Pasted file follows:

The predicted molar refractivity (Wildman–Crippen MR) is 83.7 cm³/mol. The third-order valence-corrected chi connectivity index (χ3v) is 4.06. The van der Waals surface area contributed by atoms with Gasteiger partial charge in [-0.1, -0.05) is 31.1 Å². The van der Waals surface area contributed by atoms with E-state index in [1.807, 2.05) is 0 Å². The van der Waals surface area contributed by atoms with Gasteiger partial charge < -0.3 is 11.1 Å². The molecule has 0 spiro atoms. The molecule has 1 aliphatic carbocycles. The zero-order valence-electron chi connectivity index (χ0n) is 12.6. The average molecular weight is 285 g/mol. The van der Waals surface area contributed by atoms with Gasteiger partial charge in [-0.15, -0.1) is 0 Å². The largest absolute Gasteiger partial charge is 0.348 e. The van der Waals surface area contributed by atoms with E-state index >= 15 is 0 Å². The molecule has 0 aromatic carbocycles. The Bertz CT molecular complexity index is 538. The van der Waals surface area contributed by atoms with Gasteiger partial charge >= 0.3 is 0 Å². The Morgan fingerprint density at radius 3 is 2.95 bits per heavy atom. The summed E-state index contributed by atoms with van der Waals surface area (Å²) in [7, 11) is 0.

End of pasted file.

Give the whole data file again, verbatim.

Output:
The predicted molar refractivity (Wildman–Crippen MR) is 83.7 cm³/mol. The third-order valence-corrected chi connectivity index (χ3v) is 4.06. The van der Waals surface area contributed by atoms with Gasteiger partial charge in [-0.1, -0.05) is 31.1 Å². The van der Waals surface area contributed by atoms with E-state index in [1.807, 2.05) is 0 Å². The van der Waals surface area contributed by atoms with Gasteiger partial charge < -0.3 is 11.1 Å². The molecule has 0 spiro atoms. The molecule has 1 aliphatic carbocycles. The zero-order valence-electron chi connectivity index (χ0n) is 12.6. The average molecular weight is 285 g/mol. The van der Waals surface area contributed by atoms with Gasteiger partial charge in [-0.15, -0.1) is 0 Å². The largest absolute Gasteiger partial charge is 0.348 e. The van der Waals surface area contributed by atoms with E-state index >= 15 is 0 Å². The molecule has 0 aromatic carbocycles. The Bertz CT molecular complexity index is 538. The van der Waals surface area contributed by atoms with Gasteiger partial charge >= 0.3 is 0 Å². The Morgan fingerprint density at radius 3 is 2.95 bits per heavy atom. The summed E-state index contributed by atoms with van der Waals surface area (Å²) in [7, 11) is 0.